- By laying out a plan – It is natural to feel anxious and afraid of novel situations. For example, if you plan to participate in a stage event for the first time in your life, you will most naturally feel nervous and scared. However, this fear and nervousness is only a result of your unfamiliarity with such an event. You are fearful that you don’t have a history of past behaviour aligned to your future actions from where you can derive learning and know-how. While this might be true, you can make lists and plan out your behaviour on stage strategically after conducting adequate research to make yourself familiar with audience expectations ahead of your scheduled performance.
- By self-reflecting – Spend some time going through your memories. You must have participated in unfamiliar events and met with objects that you weren’t aware of in the past. Did it always incur a fear response in you? If the answer is no, what are the factors that seem to be present every time you register a fear response for yourself? Self-reflection can help you identify your sources of fear and rationalize your fear response so that fear is only one of the several negative emotions you experience – no more.
How can you train yourself to act despite fear rather than because of it?
If we let ourselves be driven to our actions and behaviour because of fear, we put our fear in control. Nothing could be unhealthier. A better approach to your fear response is to try to get to its roots, understand it, and then find ways to cope with it. We must recognize fear as the strong primal emotion that it is. We cannot deny ourselves the experience of fear. However, what we can successfully do is acknowledge it and learn to live with it in a way that fear does not override our happiness or health.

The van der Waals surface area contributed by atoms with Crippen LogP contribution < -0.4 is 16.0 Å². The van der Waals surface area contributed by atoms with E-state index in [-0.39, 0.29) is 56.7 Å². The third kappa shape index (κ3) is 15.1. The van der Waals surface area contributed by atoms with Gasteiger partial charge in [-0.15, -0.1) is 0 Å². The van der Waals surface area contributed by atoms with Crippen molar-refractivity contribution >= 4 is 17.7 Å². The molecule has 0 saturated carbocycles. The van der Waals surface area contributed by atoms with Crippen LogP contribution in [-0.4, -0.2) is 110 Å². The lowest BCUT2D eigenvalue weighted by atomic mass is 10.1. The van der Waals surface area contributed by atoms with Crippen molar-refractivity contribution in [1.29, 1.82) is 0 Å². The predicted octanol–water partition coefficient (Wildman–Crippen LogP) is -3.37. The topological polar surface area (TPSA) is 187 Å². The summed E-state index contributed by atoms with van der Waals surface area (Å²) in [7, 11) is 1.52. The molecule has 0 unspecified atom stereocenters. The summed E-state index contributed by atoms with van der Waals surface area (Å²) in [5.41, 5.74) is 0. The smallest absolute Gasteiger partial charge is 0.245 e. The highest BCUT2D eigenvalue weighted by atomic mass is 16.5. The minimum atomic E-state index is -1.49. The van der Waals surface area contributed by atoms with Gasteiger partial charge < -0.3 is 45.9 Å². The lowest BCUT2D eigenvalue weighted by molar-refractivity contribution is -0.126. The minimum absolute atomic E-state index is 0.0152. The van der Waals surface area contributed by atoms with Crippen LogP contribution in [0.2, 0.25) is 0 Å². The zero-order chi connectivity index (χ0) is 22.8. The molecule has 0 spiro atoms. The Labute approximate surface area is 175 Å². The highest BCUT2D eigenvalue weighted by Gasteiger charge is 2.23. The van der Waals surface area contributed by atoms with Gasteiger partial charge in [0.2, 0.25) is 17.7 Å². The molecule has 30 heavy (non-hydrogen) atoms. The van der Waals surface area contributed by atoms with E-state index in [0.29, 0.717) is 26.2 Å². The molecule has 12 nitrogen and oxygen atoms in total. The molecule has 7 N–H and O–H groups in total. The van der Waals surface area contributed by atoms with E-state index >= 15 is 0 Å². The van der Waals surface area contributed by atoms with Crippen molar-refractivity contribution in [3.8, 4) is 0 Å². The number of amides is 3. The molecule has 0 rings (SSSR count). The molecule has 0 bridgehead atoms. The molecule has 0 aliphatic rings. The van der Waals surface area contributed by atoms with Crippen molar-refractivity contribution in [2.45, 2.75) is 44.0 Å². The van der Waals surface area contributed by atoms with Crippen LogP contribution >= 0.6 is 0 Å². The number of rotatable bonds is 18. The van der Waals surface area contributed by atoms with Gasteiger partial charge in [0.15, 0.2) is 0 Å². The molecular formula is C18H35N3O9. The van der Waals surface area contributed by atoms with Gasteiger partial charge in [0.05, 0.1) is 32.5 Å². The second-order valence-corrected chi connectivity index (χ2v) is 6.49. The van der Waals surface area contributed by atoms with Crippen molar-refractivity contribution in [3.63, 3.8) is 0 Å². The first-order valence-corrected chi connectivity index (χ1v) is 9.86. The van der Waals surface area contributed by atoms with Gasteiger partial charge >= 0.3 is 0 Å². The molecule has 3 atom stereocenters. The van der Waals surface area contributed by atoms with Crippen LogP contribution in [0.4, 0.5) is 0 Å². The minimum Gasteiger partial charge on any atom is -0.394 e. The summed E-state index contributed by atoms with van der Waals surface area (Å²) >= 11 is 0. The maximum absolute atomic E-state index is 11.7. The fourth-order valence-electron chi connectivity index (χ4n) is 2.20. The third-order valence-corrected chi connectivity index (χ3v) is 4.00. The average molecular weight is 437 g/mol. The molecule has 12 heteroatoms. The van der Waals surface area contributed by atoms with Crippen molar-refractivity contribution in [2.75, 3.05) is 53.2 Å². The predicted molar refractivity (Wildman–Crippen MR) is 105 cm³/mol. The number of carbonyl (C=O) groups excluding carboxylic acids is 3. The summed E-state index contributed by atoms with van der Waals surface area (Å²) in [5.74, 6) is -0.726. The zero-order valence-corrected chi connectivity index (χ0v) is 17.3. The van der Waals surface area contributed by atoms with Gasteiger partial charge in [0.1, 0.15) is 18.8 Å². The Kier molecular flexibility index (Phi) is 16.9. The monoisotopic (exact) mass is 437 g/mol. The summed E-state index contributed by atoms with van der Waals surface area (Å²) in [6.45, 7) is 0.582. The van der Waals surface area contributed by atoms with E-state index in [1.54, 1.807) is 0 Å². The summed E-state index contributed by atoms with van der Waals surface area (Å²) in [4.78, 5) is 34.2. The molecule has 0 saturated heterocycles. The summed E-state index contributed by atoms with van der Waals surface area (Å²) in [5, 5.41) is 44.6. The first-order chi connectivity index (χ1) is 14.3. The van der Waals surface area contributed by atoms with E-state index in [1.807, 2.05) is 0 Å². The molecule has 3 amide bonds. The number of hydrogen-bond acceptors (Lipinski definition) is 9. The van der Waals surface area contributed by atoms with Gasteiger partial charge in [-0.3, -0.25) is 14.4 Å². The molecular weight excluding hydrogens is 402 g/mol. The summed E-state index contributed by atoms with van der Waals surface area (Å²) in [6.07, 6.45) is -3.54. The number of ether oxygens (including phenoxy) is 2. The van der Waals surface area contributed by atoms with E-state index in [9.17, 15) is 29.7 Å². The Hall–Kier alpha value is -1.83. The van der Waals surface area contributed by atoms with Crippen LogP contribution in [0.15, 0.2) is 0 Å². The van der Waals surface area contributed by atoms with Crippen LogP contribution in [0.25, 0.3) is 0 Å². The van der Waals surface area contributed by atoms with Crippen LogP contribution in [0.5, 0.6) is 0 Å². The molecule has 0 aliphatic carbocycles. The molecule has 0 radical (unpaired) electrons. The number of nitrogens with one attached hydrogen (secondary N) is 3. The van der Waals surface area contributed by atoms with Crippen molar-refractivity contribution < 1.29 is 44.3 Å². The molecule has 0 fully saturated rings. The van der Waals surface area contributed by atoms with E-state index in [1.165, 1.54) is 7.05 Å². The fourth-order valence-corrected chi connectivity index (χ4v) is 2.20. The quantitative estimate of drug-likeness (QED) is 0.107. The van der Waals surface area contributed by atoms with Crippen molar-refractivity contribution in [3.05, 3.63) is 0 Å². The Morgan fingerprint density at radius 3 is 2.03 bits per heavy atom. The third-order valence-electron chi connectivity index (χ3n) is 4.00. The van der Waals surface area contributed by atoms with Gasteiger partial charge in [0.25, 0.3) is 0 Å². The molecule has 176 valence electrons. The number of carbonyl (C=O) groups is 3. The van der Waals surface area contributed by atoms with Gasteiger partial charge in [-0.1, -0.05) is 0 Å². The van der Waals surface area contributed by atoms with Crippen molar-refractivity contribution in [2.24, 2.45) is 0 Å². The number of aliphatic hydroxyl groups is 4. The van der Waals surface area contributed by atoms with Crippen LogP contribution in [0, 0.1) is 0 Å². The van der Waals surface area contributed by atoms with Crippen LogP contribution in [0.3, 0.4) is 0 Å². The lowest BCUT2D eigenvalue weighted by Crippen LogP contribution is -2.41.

Learn to listen to your fears. If you are afraid about something, it is probably because you hold significant value for it in your life. You are insecure about losing it and want to do your best to hold on to it. Why not use this recognition to empower you rather than treat it as a chink in your armour? Thanks to your fear, you now know that you prioritize so-and-so above another.
A positive mindset will help you tackle your experience of fear. If you fear failure, you must tell yourself that failure is inevitable. Everybody fails at some or the other point in their lives. Does this mean that they give up on their goals and ambitions? No. They only strive for it harder, and so should you. Trust in your qualities and make peace with yourself about the things you have no control over. It will help you manage your expectations better and allow you to approach even seemingly insurmountable challenges with healthy confidence and vigour. If you fail, you only received another opportunity to improve yourself and set yourself up for success at another time.
Acknowledge your fear and relinquish control
It does not do any good to sweep your fear triggers under the blanket and try to put up a brave front when you are actually struggling with fear and stress. Instead, embrace your fears and be open and honest about them. Look fear in the face. Only then will you be able to fight it away. It is also healthy to acknowledge that we, as humans, do not always have control over our environment. A lot of our fear response stems from our desire for constant control. The moment we accept the truth of our condition, we begin to let go of our fears; we are able to act in spite of it.